Westboro Baptist demonstrators came to Thousand Oaks, CA to spread their hateful message but thankfully ended up bringing the community together. The group’s offensive placards claimed that the November murders at the Borderline Bar and Grill and the Woolsey and Hill fires that tore through the area were God’s wrath for our sins.
Few things in recent months have been able to unite liberals and conservatives against a common enemy, but their offensive demonstration outside Thousand Oaks High School did just that.
Word of their demonstration spread like wildfire through the community. Some came together for prayer. Others demonstrated in support of love instead of hate. No one attacked or even engaged the demonstrators. They just came together in their own way to call for healing over hate.
Parents, students, faith communities, and community members waved banners from across the street as students filed into their classes. One sign read, "Love heals hurts, holds victims, puts out fires #T.O.strong." Amy Bohn, one of the demonstrators, said what so many felt, "This is our community, I don't want one single student to feel anything but our love and support."
Pamela Wilson, another community demonstrator held signs promoting love and "Borderline Strong." Wilson, a graduate of Thousand Oaks high school, said, "The last time I marched was against the Vietnam War. This is as important. We need to be spreading love. Forget the hate. We have enough of that."
Desta Goehner, CLU’s Director of Congregational Relations, hosted a debrief with CLU students who participated. She summed up their experience, “They couldn’t remain silent. They felt they had to make a stand. They had pride in what they did, how they organized, how it all played out as they saw and felt the power of people coming together with one voice. They felt SEEN and HEARD and LOVED.”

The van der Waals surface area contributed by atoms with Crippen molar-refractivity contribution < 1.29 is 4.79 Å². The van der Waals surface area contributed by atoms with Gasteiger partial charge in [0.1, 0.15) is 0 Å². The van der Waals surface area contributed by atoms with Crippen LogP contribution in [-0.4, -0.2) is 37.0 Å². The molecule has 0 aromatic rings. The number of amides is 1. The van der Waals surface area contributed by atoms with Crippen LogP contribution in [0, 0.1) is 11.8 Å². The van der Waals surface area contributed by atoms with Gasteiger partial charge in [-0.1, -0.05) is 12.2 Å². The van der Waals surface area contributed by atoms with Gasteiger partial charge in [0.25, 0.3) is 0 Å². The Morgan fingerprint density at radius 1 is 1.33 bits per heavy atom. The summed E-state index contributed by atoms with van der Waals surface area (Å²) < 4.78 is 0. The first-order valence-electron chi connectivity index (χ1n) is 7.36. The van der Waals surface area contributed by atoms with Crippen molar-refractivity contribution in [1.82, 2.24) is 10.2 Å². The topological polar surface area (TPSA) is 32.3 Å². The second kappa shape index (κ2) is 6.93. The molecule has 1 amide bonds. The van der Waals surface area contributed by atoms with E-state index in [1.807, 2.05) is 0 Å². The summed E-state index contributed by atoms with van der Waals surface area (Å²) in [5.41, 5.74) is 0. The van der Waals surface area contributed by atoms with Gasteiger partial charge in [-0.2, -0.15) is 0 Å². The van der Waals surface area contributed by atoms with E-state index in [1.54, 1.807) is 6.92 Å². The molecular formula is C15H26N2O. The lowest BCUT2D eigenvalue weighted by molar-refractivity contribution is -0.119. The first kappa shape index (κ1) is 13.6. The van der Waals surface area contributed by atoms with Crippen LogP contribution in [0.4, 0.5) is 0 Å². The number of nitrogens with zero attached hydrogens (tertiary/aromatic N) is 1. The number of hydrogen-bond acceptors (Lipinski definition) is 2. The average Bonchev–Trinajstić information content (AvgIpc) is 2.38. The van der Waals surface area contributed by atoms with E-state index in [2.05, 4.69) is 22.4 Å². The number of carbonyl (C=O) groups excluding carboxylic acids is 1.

Rev. Tom Stephen, pastor of Monte Vista Presbyterian Church in Newbury Park, helped coordinate a prayer vigil: “We came together from many churches to pray. Our prayers focused on the students at Thousand Oaks High school, grace for the school administrators, and that love would be shown to the families who were victimized by Borderline. We prayed that the message of love and grace would triumph over the message of hate and judgement. We all became convinced that prayer and protest can work together beautifully when they share a common message. Prayer became our protest, and the demonstrators’ protest lived out their prayer laced with love and support.”
Pastor Erik Goehner felt compelled to preach to his Holy Trinity Lutheran Church congregation on how some use the Bible to hurt rather than heal: “It was important to be honest about how parts of our tradition and sacred scripture could easily be used to come to some of the conclusions that a group like Westboro might come to. Scripture can be used to hurt others, so it was important to lift up how we look at Scripture through the lens of the Jesus story and how that causes us to reach different conclusions about God. God’s love overcomes hate.”
It’s such demonstrations of love that make a difference. Megan Phelps-Roper grew up in the Westboro Baptist Church and as a young woman participated in many of their demonstrations. In a stirring and insightful TED talk Megan explains how loving responses over Twitter were instrumental in her leaving Westboro. In her extraordinary message, she shares her personal experience with extreme polarization. She challenges listeners to respond with civility, to refuse to escalate, to stay calm, to ask questions and really listen, and to never let one’s belief that they are right justify rudeness. Lessons we all need to master.
May this united demonstration calling for love over hate remind us to work through our own biases and political hatred. What unites us is surely more important than what divides us. May this experience foster more civil dialogue in our community on the things that matter most.
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